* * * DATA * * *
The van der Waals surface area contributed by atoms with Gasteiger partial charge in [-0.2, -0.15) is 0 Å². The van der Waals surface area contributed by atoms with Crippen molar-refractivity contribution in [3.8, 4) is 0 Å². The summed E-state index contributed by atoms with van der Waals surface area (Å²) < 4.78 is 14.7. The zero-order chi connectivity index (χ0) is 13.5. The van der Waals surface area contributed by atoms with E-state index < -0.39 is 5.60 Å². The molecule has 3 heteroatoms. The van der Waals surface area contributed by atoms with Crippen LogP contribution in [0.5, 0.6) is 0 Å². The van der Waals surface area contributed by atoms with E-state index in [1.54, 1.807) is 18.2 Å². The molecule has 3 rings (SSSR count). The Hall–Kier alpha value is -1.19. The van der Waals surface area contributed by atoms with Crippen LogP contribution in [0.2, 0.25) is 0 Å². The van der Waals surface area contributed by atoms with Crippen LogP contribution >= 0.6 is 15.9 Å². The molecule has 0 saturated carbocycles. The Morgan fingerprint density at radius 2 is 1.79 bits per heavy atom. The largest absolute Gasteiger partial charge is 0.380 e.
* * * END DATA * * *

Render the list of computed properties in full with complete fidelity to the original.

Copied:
The van der Waals surface area contributed by atoms with Gasteiger partial charge in [-0.2, -0.15) is 0 Å². The van der Waals surface area contributed by atoms with Crippen molar-refractivity contribution in [3.8, 4) is 0 Å². The summed E-state index contributed by atoms with van der Waals surface area (Å²) < 4.78 is 14.7. The zero-order chi connectivity index (χ0) is 13.5. The van der Waals surface area contributed by atoms with E-state index < -0.39 is 5.60 Å². The molecule has 3 heteroatoms. The van der Waals surface area contributed by atoms with Crippen LogP contribution in [0.5, 0.6) is 0 Å². The van der Waals surface area contributed by atoms with E-state index in [1.54, 1.807) is 18.2 Å². The molecule has 3 rings (SSSR count). The Hall–Kier alpha value is -1.19. The van der Waals surface area contributed by atoms with Crippen LogP contribution in [0.2, 0.25) is 0 Å². The van der Waals surface area contributed by atoms with Crippen LogP contribution >= 0.6 is 15.9 Å². The molecule has 0 saturated carbocycles. The Morgan fingerprint density at radius 2 is 1.79 bits per heavy atom. The largest absolute Gasteiger partial charge is 0.380 e.